Fungus Press

As concerns grow regarding the privatisation of public spaces across London, and elsewhere, Fungus Press invites artists, designers & writers to respond to Croydon’s public spaces through a series of newly commissioned billboard artworks.

Sites include; Wandle Park’s community garden and pond; Park Hill Park’s walled garden; and Reeves Corner. The programme of artworks is complimented by a series of other works, including; published texts, walking tours and an audio guide.
The text-based posters aim to discuss and celebrate the importance and potential of Croydon’s public spaces, offering alternative ways to navigate the area; both geographically and temporally. They speak of Croydon’s untold past and its yet to be written future; reasserting the essential role that green spaces play throughout civic life: from articulating our sense of place, to encouraging democratic engagement.
The Park Hill Park noticeboard was designed and made by artist & woodcarver Esme Toler.
The Reeves Corner structure was designed by George Chinnery. This structure uses visual signifiers from its immediate environment, including the ‘House of Reeves’ furniture shop and the Reeves Corner roundabout’s white picket fence. The structure also references the recent history of the area, commemorating the Reeves’ family furniture shop, part of which was sadly burnt down in Croydon’s 2011 riots.

Case Study:


Ruins, Spats
Museums Press
Blue-backed digitally printed posters, mesh banner, wax sculptures, publication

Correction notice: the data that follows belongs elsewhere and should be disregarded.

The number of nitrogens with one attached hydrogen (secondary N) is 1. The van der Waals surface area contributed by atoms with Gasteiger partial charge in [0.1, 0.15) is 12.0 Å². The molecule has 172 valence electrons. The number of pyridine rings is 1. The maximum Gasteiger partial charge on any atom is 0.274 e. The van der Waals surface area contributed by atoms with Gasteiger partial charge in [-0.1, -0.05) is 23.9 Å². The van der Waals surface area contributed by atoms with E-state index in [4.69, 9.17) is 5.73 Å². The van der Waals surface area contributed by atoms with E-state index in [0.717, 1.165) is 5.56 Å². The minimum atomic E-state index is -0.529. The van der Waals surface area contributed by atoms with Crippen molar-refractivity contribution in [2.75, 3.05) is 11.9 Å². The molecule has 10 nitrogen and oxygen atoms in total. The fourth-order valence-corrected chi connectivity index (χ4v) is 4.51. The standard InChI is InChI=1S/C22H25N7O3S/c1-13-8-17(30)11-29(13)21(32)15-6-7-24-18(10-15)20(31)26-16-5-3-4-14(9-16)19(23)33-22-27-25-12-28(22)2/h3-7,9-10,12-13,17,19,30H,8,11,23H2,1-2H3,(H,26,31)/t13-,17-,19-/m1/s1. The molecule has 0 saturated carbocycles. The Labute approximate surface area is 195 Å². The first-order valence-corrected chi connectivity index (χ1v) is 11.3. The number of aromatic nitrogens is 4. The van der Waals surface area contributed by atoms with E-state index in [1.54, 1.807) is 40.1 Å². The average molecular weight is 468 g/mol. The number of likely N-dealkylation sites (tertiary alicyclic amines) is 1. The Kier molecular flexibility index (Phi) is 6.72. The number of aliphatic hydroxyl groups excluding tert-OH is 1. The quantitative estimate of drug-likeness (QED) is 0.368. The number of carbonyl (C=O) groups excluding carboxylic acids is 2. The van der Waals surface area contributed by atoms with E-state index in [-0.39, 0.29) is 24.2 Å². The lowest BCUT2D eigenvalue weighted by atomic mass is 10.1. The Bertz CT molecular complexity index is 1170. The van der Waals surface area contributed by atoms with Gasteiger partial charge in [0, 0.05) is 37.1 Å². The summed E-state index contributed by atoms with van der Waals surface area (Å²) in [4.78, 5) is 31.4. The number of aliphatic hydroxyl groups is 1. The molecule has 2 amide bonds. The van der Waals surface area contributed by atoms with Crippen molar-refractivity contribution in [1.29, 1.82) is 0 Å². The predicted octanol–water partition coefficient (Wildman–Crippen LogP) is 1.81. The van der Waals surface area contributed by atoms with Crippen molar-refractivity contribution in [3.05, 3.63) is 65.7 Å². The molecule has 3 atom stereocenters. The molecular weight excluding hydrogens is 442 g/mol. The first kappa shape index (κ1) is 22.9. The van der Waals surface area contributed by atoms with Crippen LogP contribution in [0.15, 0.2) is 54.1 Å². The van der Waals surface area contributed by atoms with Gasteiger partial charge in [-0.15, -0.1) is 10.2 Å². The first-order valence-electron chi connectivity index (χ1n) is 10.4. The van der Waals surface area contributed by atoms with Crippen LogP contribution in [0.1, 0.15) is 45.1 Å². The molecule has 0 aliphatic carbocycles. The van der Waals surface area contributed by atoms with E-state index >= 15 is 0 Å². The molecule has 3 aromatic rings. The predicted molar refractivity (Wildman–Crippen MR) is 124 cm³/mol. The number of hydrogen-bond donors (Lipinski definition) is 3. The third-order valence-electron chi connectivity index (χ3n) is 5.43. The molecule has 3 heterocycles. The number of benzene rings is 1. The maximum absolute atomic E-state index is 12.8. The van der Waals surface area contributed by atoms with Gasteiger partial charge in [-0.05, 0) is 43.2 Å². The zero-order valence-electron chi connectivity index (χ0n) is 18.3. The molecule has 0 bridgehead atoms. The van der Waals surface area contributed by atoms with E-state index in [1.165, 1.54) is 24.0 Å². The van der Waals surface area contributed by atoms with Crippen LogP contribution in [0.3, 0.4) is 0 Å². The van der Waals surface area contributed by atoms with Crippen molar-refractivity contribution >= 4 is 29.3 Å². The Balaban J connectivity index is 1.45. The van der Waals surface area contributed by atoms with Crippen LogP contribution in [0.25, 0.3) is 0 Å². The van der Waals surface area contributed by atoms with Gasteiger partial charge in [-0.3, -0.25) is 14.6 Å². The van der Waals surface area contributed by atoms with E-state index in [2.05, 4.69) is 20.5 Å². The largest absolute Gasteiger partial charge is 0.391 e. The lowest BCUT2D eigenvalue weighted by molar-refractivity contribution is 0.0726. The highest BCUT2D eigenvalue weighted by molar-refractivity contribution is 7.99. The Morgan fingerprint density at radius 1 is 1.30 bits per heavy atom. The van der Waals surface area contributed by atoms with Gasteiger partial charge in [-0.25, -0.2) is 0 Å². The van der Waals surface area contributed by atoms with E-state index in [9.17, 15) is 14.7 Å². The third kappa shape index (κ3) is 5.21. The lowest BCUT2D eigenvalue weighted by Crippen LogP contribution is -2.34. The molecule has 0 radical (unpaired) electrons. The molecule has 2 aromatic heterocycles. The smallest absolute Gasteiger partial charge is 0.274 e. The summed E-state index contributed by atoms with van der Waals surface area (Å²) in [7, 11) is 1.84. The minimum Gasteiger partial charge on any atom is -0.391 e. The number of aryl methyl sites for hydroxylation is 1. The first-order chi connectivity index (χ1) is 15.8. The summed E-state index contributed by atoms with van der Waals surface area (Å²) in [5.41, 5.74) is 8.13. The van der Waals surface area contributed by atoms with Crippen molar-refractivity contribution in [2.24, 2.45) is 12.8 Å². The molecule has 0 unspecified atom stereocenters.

Turf Studios (Keeley Road, CR0 1TF), Wandle Park, Reeves Corner, Park Hill Park
Ruins, Spats takes as its starting point two visits to Little Sparta, the garden and once-residence of Scottish artist, poet and self proclaimed ‘avant-gardener’ Ian Hamilton Finlay, following his proclamation that a poem can be ‘a model of order, even if set in a space which is full of doubt’ has been part of the Fungus Press programme’s modus operandi since its inception.
Little Sparta is a 5 acre property set somewhere between and to the south of Edinburgh and Glasgow. Established in 1966, it was built in collaboration between Ian and his wife Sue Finlay housing over 275 of Finlay’s artworks, some placed in the land, others forming the bedrock of architectural features such as paths or bridges. Open now to the public during the latter end of the week in summer months, Little Sparta also houses – behind its entrance patio – an extensive and disorganised library of books, predominantly of poetry, art, philosophy, history, gardening and some puzzle books and popular fiction. It costs £12.50 to visit and there is no public transport. Named after the Ancient Greek state which organised its entire society, constitutionally and socially, to maximise military proficiency above all, the site itself was the grounds of a number of disputes – deemed ‘battles’ by Finlay, notably over land taxation and classification of property .